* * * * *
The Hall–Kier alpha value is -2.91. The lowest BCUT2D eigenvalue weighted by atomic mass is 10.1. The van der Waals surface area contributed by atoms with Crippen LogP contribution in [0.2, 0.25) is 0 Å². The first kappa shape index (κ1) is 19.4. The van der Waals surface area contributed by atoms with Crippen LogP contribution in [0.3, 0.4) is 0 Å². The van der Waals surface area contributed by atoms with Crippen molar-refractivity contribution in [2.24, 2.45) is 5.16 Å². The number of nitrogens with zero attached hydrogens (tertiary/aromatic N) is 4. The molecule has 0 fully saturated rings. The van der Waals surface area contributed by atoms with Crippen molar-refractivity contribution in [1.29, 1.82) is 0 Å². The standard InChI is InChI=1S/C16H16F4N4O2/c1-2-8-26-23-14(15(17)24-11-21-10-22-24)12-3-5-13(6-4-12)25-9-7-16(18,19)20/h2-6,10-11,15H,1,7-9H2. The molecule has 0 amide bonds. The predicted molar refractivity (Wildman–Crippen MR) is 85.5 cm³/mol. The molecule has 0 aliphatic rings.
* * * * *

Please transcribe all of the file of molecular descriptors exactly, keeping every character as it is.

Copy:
The Hall–Kier alpha value is -2.91. The lowest BCUT2D eigenvalue weighted by atomic mass is 10.1. The van der Waals surface area contributed by atoms with Crippen LogP contribution in [0.2, 0.25) is 0 Å². The first kappa shape index (κ1) is 19.4. The van der Waals surface area contributed by atoms with Crippen LogP contribution in [0.3, 0.4) is 0 Å². The van der Waals surface area contributed by atoms with Crippen molar-refractivity contribution in [2.24, 2.45) is 5.16 Å². The number of nitrogens with zero attached hydrogens (tertiary/aromatic N) is 4. The molecule has 0 fully saturated rings. The van der Waals surface area contributed by atoms with Crippen molar-refractivity contribution in [1.29, 1.82) is 0 Å². The standard InChI is InChI=1S/C16H16F4N4O2/c1-2-8-26-23-14(15(17)24-11-21-10-22-24)12-3-5-13(6-4-12)25-9-7-16(18,19)20/h2-6,10-11,15H,1,7-9H2. The molecule has 0 amide bonds. The predicted molar refractivity (Wildman–Crippen MR) is 85.5 cm³/mol. The molecule has 0 aliphatic rings.